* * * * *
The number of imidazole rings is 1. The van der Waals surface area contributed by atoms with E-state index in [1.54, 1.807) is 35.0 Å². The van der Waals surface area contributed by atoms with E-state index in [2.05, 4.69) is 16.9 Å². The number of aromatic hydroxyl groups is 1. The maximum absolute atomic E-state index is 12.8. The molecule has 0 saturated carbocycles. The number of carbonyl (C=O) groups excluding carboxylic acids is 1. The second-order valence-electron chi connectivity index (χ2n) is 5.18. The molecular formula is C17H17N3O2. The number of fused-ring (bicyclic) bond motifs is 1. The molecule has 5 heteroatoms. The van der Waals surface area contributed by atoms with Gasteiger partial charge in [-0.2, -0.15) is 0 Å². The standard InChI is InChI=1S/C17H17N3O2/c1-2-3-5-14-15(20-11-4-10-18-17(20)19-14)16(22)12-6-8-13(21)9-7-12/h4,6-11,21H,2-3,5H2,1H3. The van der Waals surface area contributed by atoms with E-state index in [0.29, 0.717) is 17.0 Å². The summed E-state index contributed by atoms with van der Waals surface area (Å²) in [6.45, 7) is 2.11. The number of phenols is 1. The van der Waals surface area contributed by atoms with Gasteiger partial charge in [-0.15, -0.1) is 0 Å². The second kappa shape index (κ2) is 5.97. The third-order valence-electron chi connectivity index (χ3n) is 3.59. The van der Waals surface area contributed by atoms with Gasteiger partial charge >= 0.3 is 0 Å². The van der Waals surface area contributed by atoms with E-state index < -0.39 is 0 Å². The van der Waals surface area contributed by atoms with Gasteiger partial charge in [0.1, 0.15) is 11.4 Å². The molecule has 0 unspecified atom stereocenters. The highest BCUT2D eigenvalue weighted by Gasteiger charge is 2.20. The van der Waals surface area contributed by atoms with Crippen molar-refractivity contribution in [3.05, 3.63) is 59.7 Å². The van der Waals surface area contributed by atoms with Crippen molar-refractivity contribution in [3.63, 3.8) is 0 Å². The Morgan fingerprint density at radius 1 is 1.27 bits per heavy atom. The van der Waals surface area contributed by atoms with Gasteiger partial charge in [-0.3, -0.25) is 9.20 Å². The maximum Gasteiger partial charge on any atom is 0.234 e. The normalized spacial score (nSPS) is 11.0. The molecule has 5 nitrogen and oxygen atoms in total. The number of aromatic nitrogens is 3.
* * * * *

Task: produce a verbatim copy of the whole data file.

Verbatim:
The number of imidazole rings is 1. The van der Waals surface area contributed by atoms with E-state index in [1.54, 1.807) is 35.0 Å². The van der Waals surface area contributed by atoms with E-state index in [2.05, 4.69) is 16.9 Å². The number of aromatic hydroxyl groups is 1. The maximum absolute atomic E-state index is 12.8. The molecule has 0 saturated carbocycles. The number of carbonyl (C=O) groups excluding carboxylic acids is 1. The second-order valence-electron chi connectivity index (χ2n) is 5.18. The molecular formula is C17H17N3O2. The number of fused-ring (bicyclic) bond motifs is 1. The molecule has 5 heteroatoms. The van der Waals surface area contributed by atoms with Gasteiger partial charge in [-0.2, -0.15) is 0 Å². The standard InChI is InChI=1S/C17H17N3O2/c1-2-3-5-14-15(20-11-4-10-18-17(20)19-14)16(22)12-6-8-13(21)9-7-12/h4,6-11,21H,2-3,5H2,1H3. The van der Waals surface area contributed by atoms with E-state index in [0.29, 0.717) is 17.0 Å². The summed E-state index contributed by atoms with van der Waals surface area (Å²) in [6.45, 7) is 2.11. The number of phenols is 1. The van der Waals surface area contributed by atoms with Gasteiger partial charge in [-0.15, -0.1) is 0 Å². The second kappa shape index (κ2) is 5.97. The third-order valence-electron chi connectivity index (χ3n) is 3.59. The van der Waals surface area contributed by atoms with Gasteiger partial charge >= 0.3 is 0 Å². The van der Waals surface area contributed by atoms with E-state index < -0.39 is 0 Å². The van der Waals surface area contributed by atoms with Gasteiger partial charge in [0.1, 0.15) is 11.4 Å². The molecule has 0 unspecified atom stereocenters. The highest BCUT2D eigenvalue weighted by Gasteiger charge is 2.20. The van der Waals surface area contributed by atoms with Crippen molar-refractivity contribution in [3.05, 3.63) is 59.7 Å². The van der Waals surface area contributed by atoms with Crippen molar-refractivity contribution in [3.63, 3.8) is 0 Å². The Morgan fingerprint density at radius 1 is 1.27 bits per heavy atom. The van der Waals surface area contributed by atoms with Gasteiger partial charge in [-0.3, -0.25) is 9.20 Å². The maximum Gasteiger partial charge on any atom is 0.234 e. The normalized spacial score (nSPS) is 11.0. The molecule has 5 nitrogen and oxygen atoms in total. The number of aromatic nitrogens is 3.